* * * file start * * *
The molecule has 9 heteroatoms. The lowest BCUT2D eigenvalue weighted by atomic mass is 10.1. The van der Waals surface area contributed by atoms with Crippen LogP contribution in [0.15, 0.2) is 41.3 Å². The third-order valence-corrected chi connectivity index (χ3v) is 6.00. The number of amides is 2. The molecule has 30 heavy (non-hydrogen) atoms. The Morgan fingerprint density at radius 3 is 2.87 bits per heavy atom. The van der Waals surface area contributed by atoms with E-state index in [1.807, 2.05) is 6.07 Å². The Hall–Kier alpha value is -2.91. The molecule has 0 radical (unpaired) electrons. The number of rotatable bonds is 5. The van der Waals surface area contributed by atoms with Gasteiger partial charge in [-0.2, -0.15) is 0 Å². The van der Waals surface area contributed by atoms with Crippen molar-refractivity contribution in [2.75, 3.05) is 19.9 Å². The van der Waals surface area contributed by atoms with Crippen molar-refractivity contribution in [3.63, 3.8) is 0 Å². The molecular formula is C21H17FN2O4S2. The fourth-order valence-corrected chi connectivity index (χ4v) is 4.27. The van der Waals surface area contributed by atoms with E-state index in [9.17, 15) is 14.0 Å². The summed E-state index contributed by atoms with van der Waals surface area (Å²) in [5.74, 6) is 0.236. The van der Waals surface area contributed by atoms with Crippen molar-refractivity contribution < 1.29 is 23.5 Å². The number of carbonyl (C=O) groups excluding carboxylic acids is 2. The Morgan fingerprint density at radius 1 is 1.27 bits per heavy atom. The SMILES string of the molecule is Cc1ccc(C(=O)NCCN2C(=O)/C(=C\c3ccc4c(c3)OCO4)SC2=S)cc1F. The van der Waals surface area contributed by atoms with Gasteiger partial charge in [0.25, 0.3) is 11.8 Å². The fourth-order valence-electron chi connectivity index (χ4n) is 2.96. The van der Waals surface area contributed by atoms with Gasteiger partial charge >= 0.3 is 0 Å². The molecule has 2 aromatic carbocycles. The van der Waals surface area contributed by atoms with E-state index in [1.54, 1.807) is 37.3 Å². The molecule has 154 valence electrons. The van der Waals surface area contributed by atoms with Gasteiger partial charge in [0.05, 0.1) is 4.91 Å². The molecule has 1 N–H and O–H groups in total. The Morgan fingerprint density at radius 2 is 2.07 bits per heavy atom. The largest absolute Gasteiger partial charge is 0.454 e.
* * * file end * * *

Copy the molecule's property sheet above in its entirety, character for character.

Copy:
The molecule has 9 heteroatoms. The lowest BCUT2D eigenvalue weighted by atomic mass is 10.1. The van der Waals surface area contributed by atoms with Crippen LogP contribution in [0.15, 0.2) is 41.3 Å². The third-order valence-corrected chi connectivity index (χ3v) is 6.00. The number of amides is 2. The molecule has 30 heavy (non-hydrogen) atoms. The Morgan fingerprint density at radius 3 is 2.87 bits per heavy atom. The van der Waals surface area contributed by atoms with E-state index in [1.807, 2.05) is 6.07 Å². The Hall–Kier alpha value is -2.91. The molecule has 0 radical (unpaired) electrons. The number of rotatable bonds is 5. The van der Waals surface area contributed by atoms with Gasteiger partial charge in [-0.2, -0.15) is 0 Å². The van der Waals surface area contributed by atoms with Crippen molar-refractivity contribution in [2.75, 3.05) is 19.9 Å². The van der Waals surface area contributed by atoms with Crippen molar-refractivity contribution in [3.63, 3.8) is 0 Å². The molecular formula is C21H17FN2O4S2. The fourth-order valence-corrected chi connectivity index (χ4v) is 4.27. The van der Waals surface area contributed by atoms with E-state index in [9.17, 15) is 14.0 Å². The summed E-state index contributed by atoms with van der Waals surface area (Å²) in [5.74, 6) is 0.236. The van der Waals surface area contributed by atoms with Crippen molar-refractivity contribution < 1.29 is 23.5 Å². The number of carbonyl (C=O) groups excluding carboxylic acids is 2. The Morgan fingerprint density at radius 1 is 1.27 bits per heavy atom. The SMILES string of the molecule is Cc1ccc(C(=O)NCCN2C(=O)/C(=C\c3ccc4c(c3)OCO4)SC2=S)cc1F. The van der Waals surface area contributed by atoms with Gasteiger partial charge in [0.25, 0.3) is 11.8 Å². The fourth-order valence-electron chi connectivity index (χ4n) is 2.96. The van der Waals surface area contributed by atoms with Gasteiger partial charge >= 0.3 is 0 Å². The molecule has 2 aromatic carbocycles. The van der Waals surface area contributed by atoms with E-state index in [1.54, 1.807) is 37.3 Å². The molecule has 154 valence electrons. The van der Waals surface area contributed by atoms with Gasteiger partial charge in [0.05, 0.1) is 4.91 Å². The molecule has 1 N–H and O–H groups in total. The Morgan fingerprint density at radius 2 is 2.07 bits per heavy atom. The largest absolute Gasteiger partial charge is 0.454 e.